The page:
Not the usual suspect: How a cop got convicted
She was a top sportsperson collecting awards for her achievements.
She’d been on television as a ‘role model’ encouraging others to follow a similar path on her rising career.
She was a new mother.
For all these reasons Melissa-Mae Ruru wasn’t the sort often found in the dock of the Rotorua District Court.
But there is another reason Ruru wasn’t one of the usual suspects.
She was a cop fighting a two-year battle to avoid conviction and keep her identity secret.
When Detective Sergeant Darryl Brazier addressed the jury of six men and six women at Ruru’s trial for attempting to defeat the course of justice and forgery he made the point that this case wasn’t business as usual.
“This investigation from the outset was nothing like the normal police investigation,” he told the court as the saga neared its end last week.
The person in the dock a few feet away had been, up until 2018 when she was charged, a serving police officer.
Caught between the demands of working in a small town with people she knew and the desire to keep them on the right side of the law, Ruru was not, however, “an ordinary police officer”.
That was the claim made by her lawyer Bill Lawson back in July 2018, when he successfully fought to keep both her name and occupation wrapped in legal suppression.
Bill said his client was not only special as an officer, or as a detective, but “as a role model”.
He said she had appeared on the television show Women in Blue and had been used to encourage other Māori females to consider a job in the police.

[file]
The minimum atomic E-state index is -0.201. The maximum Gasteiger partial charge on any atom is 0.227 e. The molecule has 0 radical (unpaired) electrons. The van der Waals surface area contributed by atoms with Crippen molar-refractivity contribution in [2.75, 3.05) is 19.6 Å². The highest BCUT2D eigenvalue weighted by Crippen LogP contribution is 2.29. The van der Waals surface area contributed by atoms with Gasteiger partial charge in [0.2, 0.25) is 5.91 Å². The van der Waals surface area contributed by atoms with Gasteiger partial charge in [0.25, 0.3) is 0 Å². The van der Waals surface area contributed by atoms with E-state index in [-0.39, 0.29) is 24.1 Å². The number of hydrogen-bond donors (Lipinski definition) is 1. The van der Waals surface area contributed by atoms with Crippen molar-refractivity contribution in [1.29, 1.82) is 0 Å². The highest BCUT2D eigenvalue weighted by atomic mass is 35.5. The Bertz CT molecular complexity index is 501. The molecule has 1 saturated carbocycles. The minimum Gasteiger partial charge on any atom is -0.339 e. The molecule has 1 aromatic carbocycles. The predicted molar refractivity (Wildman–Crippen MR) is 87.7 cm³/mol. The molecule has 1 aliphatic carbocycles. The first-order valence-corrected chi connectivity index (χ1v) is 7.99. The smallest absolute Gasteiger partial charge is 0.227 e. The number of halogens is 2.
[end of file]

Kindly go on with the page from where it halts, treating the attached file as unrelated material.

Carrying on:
Bill also argued suppression was necessary to avoid earlier cases in which Ruru had given evidence becoming compromised.
In a written ruling, in which Ruru was referred to as ‘Ms X’, Judge Marie McKenzie backed this view.
“These kinds of allegations are frequently regarded as indicative of character even before they have been proven and, regrettably, even after an acquittal”.
She can only now be named in the wake of her conviction last Friday.
Ruru was convicted alongside co-accused Tyson Sykes, a former Olympic boxing hopeful, after a two week trial – among the first jury trials to resume in New Zealand after Covid-19 restrictions lifted.
It saw the magnifying glass put on social media, the potential for conflicts of interest among officers working in the communities they grew up in, and included an injection of Hollywood star power when Temuera Morrison, famed for his Once Were Warriors role as ‘Jake the Muss’ took the stand.
It was a saga that has its origins as far back as 2016.